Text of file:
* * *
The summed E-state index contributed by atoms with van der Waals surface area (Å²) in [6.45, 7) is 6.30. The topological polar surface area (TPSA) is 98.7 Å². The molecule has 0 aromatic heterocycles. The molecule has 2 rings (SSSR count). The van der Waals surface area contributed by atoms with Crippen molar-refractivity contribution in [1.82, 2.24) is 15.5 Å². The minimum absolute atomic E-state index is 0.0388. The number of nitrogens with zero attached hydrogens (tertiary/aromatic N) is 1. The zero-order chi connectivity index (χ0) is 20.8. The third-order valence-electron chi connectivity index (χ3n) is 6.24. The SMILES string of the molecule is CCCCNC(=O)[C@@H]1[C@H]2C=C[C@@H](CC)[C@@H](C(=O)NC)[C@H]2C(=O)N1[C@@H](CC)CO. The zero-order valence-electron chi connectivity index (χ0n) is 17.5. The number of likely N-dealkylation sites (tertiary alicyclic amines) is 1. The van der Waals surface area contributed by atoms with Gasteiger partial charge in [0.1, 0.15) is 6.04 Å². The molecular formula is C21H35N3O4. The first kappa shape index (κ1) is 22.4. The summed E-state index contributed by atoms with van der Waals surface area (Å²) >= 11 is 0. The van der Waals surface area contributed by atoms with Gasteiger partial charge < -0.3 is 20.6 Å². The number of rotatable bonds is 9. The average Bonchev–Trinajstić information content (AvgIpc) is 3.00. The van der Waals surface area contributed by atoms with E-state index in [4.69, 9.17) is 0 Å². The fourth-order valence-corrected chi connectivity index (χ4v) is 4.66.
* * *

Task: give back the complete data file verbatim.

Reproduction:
The summed E-state index contributed by atoms with van der Waals surface area (Å²) in [6.45, 7) is 6.30. The topological polar surface area (TPSA) is 98.7 Å². The molecule has 0 aromatic heterocycles. The molecule has 2 rings (SSSR count). The van der Waals surface area contributed by atoms with Crippen molar-refractivity contribution in [1.82, 2.24) is 15.5 Å². The minimum absolute atomic E-state index is 0.0388. The number of nitrogens with zero attached hydrogens (tertiary/aromatic N) is 1. The zero-order chi connectivity index (χ0) is 20.8. The third-order valence-electron chi connectivity index (χ3n) is 6.24. The SMILES string of the molecule is CCCCNC(=O)[C@@H]1[C@H]2C=C[C@@H](CC)[C@@H](C(=O)NC)[C@H]2C(=O)N1[C@@H](CC)CO. The zero-order valence-electron chi connectivity index (χ0n) is 17.5. The number of likely N-dealkylation sites (tertiary alicyclic amines) is 1. The van der Waals surface area contributed by atoms with Gasteiger partial charge in [0.1, 0.15) is 6.04 Å². The molecular formula is C21H35N3O4. The first kappa shape index (κ1) is 22.4. The summed E-state index contributed by atoms with van der Waals surface area (Å²) >= 11 is 0. The van der Waals surface area contributed by atoms with Gasteiger partial charge < -0.3 is 20.6 Å². The number of rotatable bonds is 9. The average Bonchev–Trinajstić information content (AvgIpc) is 3.00. The van der Waals surface area contributed by atoms with E-state index in [4.69, 9.17) is 0 Å². The fourth-order valence-corrected chi connectivity index (χ4v) is 4.66.